While bamboo flooring installations have the look, feel, and many of the characteristics of hardwood materials, they are actually made from a type of grass. Bamboo is a perennial evergreen which is also a member of the true grass family. It is grown primarily in southern and eastern Asia where it is an important part of the local economy.
What Is Bamboo?
Bamboo is a highly renewable natural resource because it is one of the fastest growing plants on earth.
Where trees can take twenty to one hundred and twenty years to grow to full maturity, bamboo is a grass, and it can reach its full height in as little as three to five years. It is a relatively hardy and easy to maintain the plant, and it can be harvested without removing the root, which means that it does not have to be replanted each season.
How Bamboo Flooring Is Made
The traditional method of making bamboo floors involves slicing the stems of the plant into thin, flat planks. These can be stained a particular color, varnished, or left untreated depending on the desired effect.
These strips are then nailed down to wooden beams or larger bamboo pieces to create a support system. Generally, the arrangement of the planks is loose, leaving irregular gaps throughout the floor. The result is a floor that breathes, creating a room that stays cooler and more ventilated in the summer. This is the most common type of Bamboo flooring used in Asia.
It is also commonly found in stilted homes.
Strand Woven Bamboo Flooring
First, the stalks of the bamboo plant are sliced into thin strips so that they can be treated for insects or vermin. Often the material will be boiled or dipped in borax. The material is then shredded into fibers and mixed with an adhesive.
The fibers are pressed together into blocks using heat and pressure.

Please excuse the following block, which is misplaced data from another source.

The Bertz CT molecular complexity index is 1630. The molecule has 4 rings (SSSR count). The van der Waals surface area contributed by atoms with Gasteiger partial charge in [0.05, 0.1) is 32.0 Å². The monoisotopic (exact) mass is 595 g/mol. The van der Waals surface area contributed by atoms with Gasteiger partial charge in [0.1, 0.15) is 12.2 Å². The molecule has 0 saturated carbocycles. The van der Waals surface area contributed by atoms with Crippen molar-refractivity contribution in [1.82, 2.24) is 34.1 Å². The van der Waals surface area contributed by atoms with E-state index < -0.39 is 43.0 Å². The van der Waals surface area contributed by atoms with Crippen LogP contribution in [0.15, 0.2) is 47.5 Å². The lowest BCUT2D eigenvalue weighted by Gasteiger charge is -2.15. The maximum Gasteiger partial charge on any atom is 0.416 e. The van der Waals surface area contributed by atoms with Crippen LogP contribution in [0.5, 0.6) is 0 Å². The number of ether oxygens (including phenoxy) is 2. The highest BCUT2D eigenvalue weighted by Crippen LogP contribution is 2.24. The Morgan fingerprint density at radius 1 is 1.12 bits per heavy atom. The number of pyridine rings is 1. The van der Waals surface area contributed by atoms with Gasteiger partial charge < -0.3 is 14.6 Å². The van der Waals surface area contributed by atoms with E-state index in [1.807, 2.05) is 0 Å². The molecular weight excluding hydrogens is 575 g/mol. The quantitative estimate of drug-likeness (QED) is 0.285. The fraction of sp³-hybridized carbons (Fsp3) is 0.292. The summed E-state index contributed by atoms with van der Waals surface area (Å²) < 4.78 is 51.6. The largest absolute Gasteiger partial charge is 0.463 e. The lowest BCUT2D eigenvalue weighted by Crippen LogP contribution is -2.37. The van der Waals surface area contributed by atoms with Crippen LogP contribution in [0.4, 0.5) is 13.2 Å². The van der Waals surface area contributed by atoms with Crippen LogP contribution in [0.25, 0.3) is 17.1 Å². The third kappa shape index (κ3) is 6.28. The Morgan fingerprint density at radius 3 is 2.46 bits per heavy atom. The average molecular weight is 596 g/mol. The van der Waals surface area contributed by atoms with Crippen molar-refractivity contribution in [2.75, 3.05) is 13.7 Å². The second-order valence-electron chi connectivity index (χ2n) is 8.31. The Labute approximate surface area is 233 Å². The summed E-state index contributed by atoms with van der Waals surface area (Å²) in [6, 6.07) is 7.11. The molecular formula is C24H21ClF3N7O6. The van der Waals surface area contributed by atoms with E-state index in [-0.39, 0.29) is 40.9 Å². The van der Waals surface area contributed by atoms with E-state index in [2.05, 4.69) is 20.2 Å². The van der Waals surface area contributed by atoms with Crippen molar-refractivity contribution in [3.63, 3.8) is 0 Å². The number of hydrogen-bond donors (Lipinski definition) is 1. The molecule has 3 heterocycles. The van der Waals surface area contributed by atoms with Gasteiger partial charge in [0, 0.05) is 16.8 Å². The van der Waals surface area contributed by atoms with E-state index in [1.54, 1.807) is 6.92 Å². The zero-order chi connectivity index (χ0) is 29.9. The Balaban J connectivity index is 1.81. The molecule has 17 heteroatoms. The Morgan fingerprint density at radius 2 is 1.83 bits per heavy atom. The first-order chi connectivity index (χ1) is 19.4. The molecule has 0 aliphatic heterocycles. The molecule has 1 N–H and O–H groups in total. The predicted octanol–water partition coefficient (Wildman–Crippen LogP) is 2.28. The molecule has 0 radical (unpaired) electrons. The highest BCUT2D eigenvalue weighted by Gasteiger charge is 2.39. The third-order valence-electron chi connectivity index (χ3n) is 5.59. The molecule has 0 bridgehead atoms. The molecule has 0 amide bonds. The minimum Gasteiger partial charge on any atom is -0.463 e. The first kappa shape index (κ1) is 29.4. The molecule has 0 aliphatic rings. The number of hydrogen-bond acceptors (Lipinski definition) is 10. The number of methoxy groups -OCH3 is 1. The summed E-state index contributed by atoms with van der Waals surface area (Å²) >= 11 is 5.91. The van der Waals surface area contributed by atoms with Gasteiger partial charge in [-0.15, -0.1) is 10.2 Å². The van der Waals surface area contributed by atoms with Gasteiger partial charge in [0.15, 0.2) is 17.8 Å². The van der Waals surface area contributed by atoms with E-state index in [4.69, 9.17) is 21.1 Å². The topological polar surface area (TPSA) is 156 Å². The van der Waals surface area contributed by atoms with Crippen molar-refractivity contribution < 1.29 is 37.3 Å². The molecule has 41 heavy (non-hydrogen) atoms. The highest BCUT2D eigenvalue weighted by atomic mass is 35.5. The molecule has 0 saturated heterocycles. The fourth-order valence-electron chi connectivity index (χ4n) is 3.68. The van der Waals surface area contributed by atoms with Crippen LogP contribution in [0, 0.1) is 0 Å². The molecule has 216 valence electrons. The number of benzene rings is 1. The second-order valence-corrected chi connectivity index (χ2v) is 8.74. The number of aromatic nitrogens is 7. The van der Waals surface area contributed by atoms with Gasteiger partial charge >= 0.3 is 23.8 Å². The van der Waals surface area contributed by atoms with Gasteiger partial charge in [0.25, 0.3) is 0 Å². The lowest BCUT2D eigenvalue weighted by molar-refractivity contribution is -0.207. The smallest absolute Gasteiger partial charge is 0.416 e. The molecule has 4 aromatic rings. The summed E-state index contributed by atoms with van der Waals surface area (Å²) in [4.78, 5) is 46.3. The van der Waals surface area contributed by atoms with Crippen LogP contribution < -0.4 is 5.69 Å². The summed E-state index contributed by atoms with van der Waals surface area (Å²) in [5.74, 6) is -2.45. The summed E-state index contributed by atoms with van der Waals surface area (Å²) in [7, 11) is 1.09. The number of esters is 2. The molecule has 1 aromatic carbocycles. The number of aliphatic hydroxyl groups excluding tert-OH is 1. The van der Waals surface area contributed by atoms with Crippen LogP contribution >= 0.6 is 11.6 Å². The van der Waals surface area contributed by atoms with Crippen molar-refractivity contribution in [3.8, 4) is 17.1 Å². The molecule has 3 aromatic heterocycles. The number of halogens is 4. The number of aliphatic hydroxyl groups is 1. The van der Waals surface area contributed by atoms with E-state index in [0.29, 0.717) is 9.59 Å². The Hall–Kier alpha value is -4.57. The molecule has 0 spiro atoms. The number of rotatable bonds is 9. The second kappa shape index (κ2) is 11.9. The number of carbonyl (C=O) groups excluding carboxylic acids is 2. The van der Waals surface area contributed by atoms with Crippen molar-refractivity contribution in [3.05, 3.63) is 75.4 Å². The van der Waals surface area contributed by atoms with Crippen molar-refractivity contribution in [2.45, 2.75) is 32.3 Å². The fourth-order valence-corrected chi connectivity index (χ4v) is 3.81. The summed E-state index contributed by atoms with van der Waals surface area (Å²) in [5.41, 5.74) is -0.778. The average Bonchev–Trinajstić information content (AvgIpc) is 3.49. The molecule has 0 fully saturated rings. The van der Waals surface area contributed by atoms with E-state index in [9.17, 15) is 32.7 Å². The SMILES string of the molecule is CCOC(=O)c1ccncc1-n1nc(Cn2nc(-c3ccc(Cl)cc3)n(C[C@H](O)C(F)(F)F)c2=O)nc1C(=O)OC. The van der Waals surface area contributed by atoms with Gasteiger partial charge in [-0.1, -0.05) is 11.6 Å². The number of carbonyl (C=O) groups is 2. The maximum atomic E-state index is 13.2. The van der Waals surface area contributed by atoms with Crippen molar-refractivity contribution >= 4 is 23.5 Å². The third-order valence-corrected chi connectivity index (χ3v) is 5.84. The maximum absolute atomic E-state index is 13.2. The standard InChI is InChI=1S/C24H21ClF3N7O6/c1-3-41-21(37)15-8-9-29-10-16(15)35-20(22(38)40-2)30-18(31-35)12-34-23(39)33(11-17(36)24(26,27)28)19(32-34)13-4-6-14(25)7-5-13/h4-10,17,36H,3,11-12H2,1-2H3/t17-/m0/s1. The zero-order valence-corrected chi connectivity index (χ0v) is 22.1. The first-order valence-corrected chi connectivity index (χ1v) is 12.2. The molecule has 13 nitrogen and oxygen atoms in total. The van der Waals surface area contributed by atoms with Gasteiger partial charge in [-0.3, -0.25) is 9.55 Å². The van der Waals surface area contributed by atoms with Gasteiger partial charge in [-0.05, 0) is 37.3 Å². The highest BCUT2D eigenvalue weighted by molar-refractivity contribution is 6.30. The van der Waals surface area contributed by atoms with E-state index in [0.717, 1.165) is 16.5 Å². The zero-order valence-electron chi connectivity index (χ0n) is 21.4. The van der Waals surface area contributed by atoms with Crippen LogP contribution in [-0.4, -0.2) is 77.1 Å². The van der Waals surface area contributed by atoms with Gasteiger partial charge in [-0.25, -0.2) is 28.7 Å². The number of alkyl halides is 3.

Once the blocks are formed the material is cut down into usable plank sizes. It is then thoroughly sanded, and any applicable stain or finish is applied at that point.
Solid Bamboo Flooring
This type of bamboo flooring is manufactured in a complex process that begins by slicing the stalks of the plants into thin strips of a certain length. The outer skin is removed, and the strips are boiled in boric acid to remove any starches that may be present. The material is then laid out to dry.
The natural color of bamboo is a soft, light tan color; however, it can be darkened using a process known as carbonization. This is where the raw material is steamed using a controlled blast of pressure and heat which causes its surface to take on a darker, richer hue. Unfortunately, this process can also reduce the durability and hardness of the bamboo. Whether carbonized or not, the bamboo slices are then kiln dried.
The strips of bamboo are then coated with an adhesive resin and are then pressed together either horizontally, with the flat strips laying atop one another, or vertically, with the strips stood on end and pressed together from either side.
Whether the strips are laid horizontally or vertically will impact the overall look. This process presses the individual strips together into a solid and durable plank.
The bonded strands are then pressed in heat binders to dry the adhesive and join the disparate strands. The raw material is then planed and sanded down into the final planks that will be used as flooring material. A light, UV lacquer is then applied to the planks to assist in the curing process. Finally, the planks are sanded to a smooth finish, and any finish that is desired is applied.
Engineered Bamboo Flooring
With engineered bamboo, the stalks are still sliced, treated, and adhered together as is done for solid bamboo flooring. However, after this is complete, the solid planks are then sliced down into thin horizontal layers.
These slices are then installed on a backing material such as plywood or fiberboard using heat, pressure, and adhesive.
Unfortunately, the urea-formaldehyde adhesive used in the process of adhering the bamboo fibers or strips together emits volatile organic compounds, known as VOCs, which can be harmful to the quality of the air in an interior space. The amount of adhesive used, and its toxic effects will vary depending on the manufacturer of the material. In some cases, the VOCs emitted will be less than those found in manufactured carpeting. That is why it is so important to find a reputable flooring dealer that is trustworthy so that you can be sure that your bamboo was produced according to the highest environmental standards.
More Information About Bamboo Floors
- The Benefits and Drawbacks of Natural Bamboo Floors
- Bamboo Floor Buying Guide
- Cost Effective Green Flooring Options
- Is Bamboo Flooring Eco-Friendly?